6) Production systems for forest fuels and bioenergy generation

Current technology and systems used in Nordic countries
Here you will follow an entire logistics chain of forest fuels, from harvesting at the clear-cut to utilisation of produced consequence products at Sweden’s most modern cogeneration production plant.

The field trip includes:

  • Demonstration of current best practice of harvesting logging residues, field-adapted storage strategy, fuel production and hot and cold logistic systems.
  • Demonstration of fuel production aimed for increased and adopted fuel quality including fuel fractioning, and best practice of storage.
  • Demonstration of best practice and local application of bio carbon capture and storage and utilisation of produced ash after incineration at the largest and most modern bio-fired cogeneration plant in Sweden.

7) Forest-industry integration and logistics

This field trip focuses on advanced technology for planning, logging, transportation and forest industry production; low impact and efficient machine concepts, big data, new fuels, automation and remote sensing are a few examples. You will visit the cutting edge of contemporary forest operations, with nation-wide data management systems for data gathering. Forest industry production starts in the forest as the tree is harvested and shaped into products fitting industrial processes. You will visit a harvester and forwarder in the forest and look at the flexibility of the harvesting process where everything is controlled in realtime and can be adjusted momentarily on demand. You will also see the future´s technology, with unmanned machines as well as advanced data gathering technology and decision support tools.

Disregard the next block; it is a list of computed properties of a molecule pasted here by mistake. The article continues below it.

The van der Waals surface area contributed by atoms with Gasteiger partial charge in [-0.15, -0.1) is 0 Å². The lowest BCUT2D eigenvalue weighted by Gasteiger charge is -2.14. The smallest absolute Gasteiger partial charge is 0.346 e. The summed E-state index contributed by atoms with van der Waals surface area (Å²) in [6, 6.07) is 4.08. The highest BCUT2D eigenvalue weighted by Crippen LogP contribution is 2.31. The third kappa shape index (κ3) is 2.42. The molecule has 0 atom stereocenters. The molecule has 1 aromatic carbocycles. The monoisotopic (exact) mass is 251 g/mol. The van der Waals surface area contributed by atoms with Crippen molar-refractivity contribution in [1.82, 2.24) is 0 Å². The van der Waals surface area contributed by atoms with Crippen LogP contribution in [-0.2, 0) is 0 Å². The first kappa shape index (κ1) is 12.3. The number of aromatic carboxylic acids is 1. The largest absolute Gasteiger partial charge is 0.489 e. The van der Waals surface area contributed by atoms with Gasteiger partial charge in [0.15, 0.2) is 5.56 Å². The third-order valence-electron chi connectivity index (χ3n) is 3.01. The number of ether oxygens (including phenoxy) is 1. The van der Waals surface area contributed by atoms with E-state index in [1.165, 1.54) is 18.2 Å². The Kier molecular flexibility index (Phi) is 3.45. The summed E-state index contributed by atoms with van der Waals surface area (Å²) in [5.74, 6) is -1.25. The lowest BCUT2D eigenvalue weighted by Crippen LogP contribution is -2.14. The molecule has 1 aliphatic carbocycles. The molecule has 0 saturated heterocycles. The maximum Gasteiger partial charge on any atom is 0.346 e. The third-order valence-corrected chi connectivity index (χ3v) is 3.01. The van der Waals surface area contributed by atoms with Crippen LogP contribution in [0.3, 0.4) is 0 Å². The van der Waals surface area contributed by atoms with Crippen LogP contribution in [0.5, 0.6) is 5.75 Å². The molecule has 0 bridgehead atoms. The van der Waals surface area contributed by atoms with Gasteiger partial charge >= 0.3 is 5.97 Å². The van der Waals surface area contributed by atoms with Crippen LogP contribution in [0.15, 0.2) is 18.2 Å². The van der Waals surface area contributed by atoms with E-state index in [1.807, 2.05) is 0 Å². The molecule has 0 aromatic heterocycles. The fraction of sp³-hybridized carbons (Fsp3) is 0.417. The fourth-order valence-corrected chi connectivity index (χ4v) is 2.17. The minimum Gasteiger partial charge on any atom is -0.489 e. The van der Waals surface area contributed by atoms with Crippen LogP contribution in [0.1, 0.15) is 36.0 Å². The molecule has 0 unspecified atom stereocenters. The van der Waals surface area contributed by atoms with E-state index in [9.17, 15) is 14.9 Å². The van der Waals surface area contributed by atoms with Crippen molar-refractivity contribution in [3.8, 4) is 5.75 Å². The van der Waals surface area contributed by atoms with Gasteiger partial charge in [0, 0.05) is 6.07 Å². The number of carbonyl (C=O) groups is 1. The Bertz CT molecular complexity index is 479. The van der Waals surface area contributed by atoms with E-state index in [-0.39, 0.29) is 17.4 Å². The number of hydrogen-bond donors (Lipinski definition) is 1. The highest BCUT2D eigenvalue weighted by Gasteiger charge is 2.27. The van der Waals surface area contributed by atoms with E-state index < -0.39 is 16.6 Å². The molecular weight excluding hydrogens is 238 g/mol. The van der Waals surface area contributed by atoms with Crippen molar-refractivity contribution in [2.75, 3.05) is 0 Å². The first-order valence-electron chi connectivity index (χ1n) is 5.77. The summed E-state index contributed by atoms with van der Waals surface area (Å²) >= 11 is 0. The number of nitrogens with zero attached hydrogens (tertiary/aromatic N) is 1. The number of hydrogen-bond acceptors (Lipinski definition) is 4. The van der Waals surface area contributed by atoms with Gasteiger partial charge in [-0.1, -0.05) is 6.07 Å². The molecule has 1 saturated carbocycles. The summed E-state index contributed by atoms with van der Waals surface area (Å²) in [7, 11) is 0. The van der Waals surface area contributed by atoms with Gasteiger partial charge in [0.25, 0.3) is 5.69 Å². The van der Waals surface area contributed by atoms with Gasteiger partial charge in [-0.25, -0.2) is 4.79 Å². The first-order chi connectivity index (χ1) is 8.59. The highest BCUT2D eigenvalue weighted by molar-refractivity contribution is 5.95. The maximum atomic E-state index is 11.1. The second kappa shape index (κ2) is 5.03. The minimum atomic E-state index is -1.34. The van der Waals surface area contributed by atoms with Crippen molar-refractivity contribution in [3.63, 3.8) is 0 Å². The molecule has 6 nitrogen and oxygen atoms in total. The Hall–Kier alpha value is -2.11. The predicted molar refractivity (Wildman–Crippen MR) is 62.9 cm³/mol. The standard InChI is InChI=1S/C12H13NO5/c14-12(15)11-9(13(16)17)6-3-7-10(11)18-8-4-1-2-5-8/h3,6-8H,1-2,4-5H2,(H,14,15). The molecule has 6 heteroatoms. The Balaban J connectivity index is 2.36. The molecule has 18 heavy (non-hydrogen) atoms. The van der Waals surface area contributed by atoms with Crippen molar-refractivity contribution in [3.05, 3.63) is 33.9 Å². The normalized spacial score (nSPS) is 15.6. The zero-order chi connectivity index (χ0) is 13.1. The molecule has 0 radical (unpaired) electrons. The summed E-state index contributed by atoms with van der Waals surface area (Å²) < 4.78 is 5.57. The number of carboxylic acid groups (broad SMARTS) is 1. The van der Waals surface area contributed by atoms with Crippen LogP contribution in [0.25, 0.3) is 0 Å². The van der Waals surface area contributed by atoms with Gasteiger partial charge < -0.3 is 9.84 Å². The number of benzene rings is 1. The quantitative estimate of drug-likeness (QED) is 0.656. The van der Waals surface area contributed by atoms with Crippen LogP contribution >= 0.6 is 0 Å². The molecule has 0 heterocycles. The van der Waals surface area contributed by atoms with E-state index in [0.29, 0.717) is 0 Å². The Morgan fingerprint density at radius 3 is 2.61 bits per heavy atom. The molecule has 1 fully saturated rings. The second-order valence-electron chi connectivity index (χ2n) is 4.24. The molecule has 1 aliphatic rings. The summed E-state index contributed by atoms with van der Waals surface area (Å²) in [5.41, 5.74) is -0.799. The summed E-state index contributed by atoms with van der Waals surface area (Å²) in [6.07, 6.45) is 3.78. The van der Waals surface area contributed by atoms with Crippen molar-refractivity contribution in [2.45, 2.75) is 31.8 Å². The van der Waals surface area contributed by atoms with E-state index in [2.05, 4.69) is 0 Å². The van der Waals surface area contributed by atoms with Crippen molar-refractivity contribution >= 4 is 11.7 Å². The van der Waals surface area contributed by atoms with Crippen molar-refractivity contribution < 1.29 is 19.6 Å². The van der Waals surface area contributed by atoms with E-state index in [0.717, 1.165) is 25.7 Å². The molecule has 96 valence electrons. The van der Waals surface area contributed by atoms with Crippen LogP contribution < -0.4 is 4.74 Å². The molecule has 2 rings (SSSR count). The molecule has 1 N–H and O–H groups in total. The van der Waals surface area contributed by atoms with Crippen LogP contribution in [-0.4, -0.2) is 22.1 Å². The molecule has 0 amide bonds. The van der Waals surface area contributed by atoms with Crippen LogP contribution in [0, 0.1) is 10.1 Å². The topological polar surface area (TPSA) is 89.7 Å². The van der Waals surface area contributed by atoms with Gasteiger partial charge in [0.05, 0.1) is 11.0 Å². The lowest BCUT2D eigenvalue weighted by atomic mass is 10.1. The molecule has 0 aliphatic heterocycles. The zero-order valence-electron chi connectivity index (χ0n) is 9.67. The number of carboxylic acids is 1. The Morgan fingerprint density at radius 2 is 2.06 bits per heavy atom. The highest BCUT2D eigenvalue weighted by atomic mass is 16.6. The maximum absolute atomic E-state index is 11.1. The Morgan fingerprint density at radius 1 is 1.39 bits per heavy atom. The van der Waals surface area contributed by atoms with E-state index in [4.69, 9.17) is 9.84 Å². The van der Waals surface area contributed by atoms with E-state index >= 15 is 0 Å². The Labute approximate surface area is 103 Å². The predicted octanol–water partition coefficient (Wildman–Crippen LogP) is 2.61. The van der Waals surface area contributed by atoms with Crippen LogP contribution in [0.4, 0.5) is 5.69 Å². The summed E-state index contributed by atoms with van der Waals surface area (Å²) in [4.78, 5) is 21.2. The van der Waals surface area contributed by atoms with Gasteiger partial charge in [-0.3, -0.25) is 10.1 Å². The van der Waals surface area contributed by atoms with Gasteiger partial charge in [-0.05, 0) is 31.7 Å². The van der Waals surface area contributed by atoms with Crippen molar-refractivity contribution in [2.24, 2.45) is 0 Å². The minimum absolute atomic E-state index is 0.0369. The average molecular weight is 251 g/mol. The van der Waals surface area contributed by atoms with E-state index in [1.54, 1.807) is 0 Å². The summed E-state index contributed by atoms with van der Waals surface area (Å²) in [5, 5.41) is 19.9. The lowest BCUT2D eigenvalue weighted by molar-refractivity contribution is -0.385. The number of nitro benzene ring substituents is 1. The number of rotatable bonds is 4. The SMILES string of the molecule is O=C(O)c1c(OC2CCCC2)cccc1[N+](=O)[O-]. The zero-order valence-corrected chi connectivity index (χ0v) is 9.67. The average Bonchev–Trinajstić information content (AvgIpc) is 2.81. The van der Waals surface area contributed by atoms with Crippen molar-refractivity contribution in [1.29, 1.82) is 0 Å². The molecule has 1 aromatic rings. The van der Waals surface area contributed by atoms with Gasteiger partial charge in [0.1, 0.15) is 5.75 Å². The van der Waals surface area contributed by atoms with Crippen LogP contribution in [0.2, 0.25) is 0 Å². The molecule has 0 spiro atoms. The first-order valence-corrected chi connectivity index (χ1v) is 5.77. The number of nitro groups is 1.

8) State-of-the-art forestry over a rotation period

We will show how different research disciplines are integrated into everyday operational forestry. How aspects like forest management, forest history, silviculture, forest operations, biodiversity, cultural remains, and soil and water protection can be combined. This excursion will take place in Uppland, at a forest property owned by Skogssällskapet. Organizers are Skogforsk (The Swedish Forestry Research Institute) and Skogssällskapet.

The following topics will be covered:

  • Best management practices, including forest regeneration, silviculture, forest operations, soil and water protection, and forestry value chains
  • Biodiversity and nature conservation
  • Forest history and culture remains
  • Public access (the right to roam) and stakeholder engagement

9) People, forest and climate change

Perspectives on the forest and exploring the relationships between forests and society in the context of climate change.